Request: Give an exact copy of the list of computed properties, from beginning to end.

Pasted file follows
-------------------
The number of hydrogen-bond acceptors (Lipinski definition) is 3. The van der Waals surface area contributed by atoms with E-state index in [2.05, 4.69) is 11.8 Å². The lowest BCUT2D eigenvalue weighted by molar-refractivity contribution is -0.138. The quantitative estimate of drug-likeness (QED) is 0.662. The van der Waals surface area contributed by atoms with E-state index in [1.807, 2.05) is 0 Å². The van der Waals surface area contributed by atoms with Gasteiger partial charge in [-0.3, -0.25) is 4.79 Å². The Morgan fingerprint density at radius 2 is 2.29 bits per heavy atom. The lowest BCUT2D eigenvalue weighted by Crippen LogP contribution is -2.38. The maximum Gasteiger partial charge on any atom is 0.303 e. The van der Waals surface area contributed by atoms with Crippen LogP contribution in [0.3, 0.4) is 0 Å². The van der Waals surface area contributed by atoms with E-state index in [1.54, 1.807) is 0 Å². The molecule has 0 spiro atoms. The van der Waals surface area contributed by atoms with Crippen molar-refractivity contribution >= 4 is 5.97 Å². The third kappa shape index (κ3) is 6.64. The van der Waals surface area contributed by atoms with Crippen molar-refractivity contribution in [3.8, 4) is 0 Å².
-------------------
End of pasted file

The number of hydrogen-bond acceptors (Lipinski definition) is 3. The van der Waals surface area contributed by atoms with E-state index in [2.05, 4.69) is 11.8 Å². The lowest BCUT2D eigenvalue weighted by molar-refractivity contribution is -0.138. The quantitative estimate of drug-likeness (QED) is 0.662. The van der Waals surface area contributed by atoms with E-state index in [1.807, 2.05) is 0 Å². The van der Waals surface area contributed by atoms with Gasteiger partial charge in [-0.3, -0.25) is 4.79 Å². The Morgan fingerprint density at radius 2 is 2.29 bits per heavy atom. The lowest BCUT2D eigenvalue weighted by Crippen LogP contribution is -2.38. The maximum Gasteiger partial charge on any atom is 0.303 e. The van der Waals surface area contributed by atoms with Crippen LogP contribution in [0.3, 0.4) is 0 Å². The van der Waals surface area contributed by atoms with E-state index in [1.54, 1.807) is 0 Å². The molecule has 0 spiro atoms. The van der Waals surface area contributed by atoms with Crippen molar-refractivity contribution >= 4 is 5.97 Å². The third kappa shape index (κ3) is 6.64. The van der Waals surface area contributed by atoms with Crippen molar-refractivity contribution in [3.8, 4) is 0 Å².